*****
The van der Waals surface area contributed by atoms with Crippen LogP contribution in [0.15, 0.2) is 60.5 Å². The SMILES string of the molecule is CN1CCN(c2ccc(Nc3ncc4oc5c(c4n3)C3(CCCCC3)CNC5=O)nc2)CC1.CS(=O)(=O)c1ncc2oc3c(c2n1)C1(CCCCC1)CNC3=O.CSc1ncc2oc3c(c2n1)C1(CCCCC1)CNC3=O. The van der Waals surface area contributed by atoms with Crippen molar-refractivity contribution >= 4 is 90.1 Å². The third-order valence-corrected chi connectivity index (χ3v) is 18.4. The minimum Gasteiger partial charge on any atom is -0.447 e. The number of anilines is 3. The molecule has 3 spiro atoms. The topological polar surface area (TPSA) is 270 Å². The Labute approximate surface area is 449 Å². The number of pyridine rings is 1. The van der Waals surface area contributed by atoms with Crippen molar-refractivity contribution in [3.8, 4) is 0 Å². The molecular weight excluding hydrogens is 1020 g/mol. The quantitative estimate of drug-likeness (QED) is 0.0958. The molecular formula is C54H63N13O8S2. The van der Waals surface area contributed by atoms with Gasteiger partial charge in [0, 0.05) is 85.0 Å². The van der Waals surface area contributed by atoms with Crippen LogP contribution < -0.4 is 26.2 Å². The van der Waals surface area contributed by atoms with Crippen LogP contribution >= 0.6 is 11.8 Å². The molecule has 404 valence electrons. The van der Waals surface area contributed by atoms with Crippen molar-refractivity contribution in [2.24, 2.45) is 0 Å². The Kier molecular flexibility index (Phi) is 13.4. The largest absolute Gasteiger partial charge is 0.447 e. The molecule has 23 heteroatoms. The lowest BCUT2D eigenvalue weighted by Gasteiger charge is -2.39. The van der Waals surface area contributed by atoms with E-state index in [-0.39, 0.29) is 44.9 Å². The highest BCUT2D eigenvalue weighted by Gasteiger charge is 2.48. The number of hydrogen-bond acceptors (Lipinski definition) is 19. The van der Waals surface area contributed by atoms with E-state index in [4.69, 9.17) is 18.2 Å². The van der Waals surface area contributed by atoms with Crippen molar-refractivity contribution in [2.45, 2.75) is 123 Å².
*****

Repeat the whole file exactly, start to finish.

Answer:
The van der Waals surface area contributed by atoms with Crippen LogP contribution in [0.15, 0.2) is 60.5 Å². The SMILES string of the molecule is CN1CCN(c2ccc(Nc3ncc4oc5c(c4n3)C3(CCCCC3)CNC5=O)nc2)CC1.CS(=O)(=O)c1ncc2oc3c(c2n1)C1(CCCCC1)CNC3=O.CSc1ncc2oc3c(c2n1)C1(CCCCC1)CNC3=O. The van der Waals surface area contributed by atoms with Crippen molar-refractivity contribution >= 4 is 90.1 Å². The third-order valence-corrected chi connectivity index (χ3v) is 18.4. The minimum Gasteiger partial charge on any atom is -0.447 e. The number of anilines is 3. The molecule has 3 spiro atoms. The topological polar surface area (TPSA) is 270 Å². The Labute approximate surface area is 449 Å². The number of pyridine rings is 1. The van der Waals surface area contributed by atoms with Crippen molar-refractivity contribution in [3.8, 4) is 0 Å². The molecular weight excluding hydrogens is 1020 g/mol. The quantitative estimate of drug-likeness (QED) is 0.0958. The molecular formula is C54H63N13O8S2. The van der Waals surface area contributed by atoms with Gasteiger partial charge in [0, 0.05) is 85.0 Å². The van der Waals surface area contributed by atoms with Crippen LogP contribution < -0.4 is 26.2 Å². The van der Waals surface area contributed by atoms with Crippen LogP contribution >= 0.6 is 11.8 Å². The molecule has 404 valence electrons. The van der Waals surface area contributed by atoms with Crippen molar-refractivity contribution in [2.24, 2.45) is 0 Å². The Kier molecular flexibility index (Phi) is 13.4. The largest absolute Gasteiger partial charge is 0.447 e. The molecule has 23 heteroatoms. The lowest BCUT2D eigenvalue weighted by Gasteiger charge is -2.39. The van der Waals surface area contributed by atoms with E-state index in [-0.39, 0.29) is 44.9 Å². The highest BCUT2D eigenvalue weighted by Gasteiger charge is 2.48. The number of hydrogen-bond acceptors (Lipinski definition) is 19. The van der Waals surface area contributed by atoms with E-state index in [4.69, 9.17) is 18.2 Å². The van der Waals surface area contributed by atoms with Crippen molar-refractivity contribution in [2.45, 2.75) is 123 Å².